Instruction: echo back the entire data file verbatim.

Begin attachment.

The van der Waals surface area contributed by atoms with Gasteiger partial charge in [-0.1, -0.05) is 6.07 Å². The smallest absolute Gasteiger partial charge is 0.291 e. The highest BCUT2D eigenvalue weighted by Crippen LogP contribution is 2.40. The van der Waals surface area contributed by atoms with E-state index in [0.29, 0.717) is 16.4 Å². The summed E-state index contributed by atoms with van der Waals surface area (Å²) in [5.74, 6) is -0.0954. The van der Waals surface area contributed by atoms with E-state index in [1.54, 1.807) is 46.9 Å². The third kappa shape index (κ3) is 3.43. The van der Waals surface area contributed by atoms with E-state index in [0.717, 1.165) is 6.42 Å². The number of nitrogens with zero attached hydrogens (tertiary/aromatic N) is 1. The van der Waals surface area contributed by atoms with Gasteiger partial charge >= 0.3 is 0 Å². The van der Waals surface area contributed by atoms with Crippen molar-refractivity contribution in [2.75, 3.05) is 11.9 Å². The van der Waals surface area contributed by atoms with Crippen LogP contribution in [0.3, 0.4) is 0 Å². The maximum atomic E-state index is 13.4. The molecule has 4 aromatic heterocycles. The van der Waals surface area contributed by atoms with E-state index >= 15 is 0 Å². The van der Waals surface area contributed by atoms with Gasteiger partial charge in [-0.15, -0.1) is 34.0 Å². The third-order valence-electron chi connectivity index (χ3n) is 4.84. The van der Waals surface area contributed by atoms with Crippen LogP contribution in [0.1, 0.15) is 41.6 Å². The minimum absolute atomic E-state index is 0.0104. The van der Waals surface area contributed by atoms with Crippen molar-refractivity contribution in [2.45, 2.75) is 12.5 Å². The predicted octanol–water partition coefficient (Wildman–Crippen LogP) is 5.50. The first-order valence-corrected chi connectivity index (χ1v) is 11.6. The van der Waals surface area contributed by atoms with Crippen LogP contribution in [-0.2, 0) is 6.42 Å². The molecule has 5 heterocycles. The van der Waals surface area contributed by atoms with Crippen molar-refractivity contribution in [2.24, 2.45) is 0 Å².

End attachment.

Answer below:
The van der Waals surface area contributed by atoms with Gasteiger partial charge in [-0.1, -0.05) is 6.07 Å². The smallest absolute Gasteiger partial charge is 0.291 e. The highest BCUT2D eigenvalue weighted by Crippen LogP contribution is 2.40. The van der Waals surface area contributed by atoms with E-state index in [0.29, 0.717) is 16.4 Å². The summed E-state index contributed by atoms with van der Waals surface area (Å²) in [5.74, 6) is -0.0954. The van der Waals surface area contributed by atoms with E-state index in [1.54, 1.807) is 46.9 Å². The third kappa shape index (κ3) is 3.43. The van der Waals surface area contributed by atoms with E-state index in [0.717, 1.165) is 6.42 Å². The number of nitrogens with zero attached hydrogens (tertiary/aromatic N) is 1. The van der Waals surface area contributed by atoms with Gasteiger partial charge >= 0.3 is 0 Å². The van der Waals surface area contributed by atoms with Crippen molar-refractivity contribution in [2.75, 3.05) is 11.9 Å². The van der Waals surface area contributed by atoms with Crippen LogP contribution in [0.3, 0.4) is 0 Å². The maximum atomic E-state index is 13.4. The molecule has 4 aromatic heterocycles. The van der Waals surface area contributed by atoms with E-state index >= 15 is 0 Å². The van der Waals surface area contributed by atoms with Gasteiger partial charge in [-0.15, -0.1) is 34.0 Å². The third-order valence-electron chi connectivity index (χ3n) is 4.84. The van der Waals surface area contributed by atoms with Crippen LogP contribution in [0.1, 0.15) is 41.6 Å². The minimum absolute atomic E-state index is 0.0104. The van der Waals surface area contributed by atoms with Crippen molar-refractivity contribution in [2.45, 2.75) is 12.5 Å². The predicted octanol–water partition coefficient (Wildman–Crippen LogP) is 5.50. The first-order valence-corrected chi connectivity index (χ1v) is 11.6. The van der Waals surface area contributed by atoms with Crippen LogP contribution in [-0.2, 0) is 6.42 Å². The molecule has 5 heterocycles. The van der Waals surface area contributed by atoms with Crippen molar-refractivity contribution in [2.24, 2.45) is 0 Å².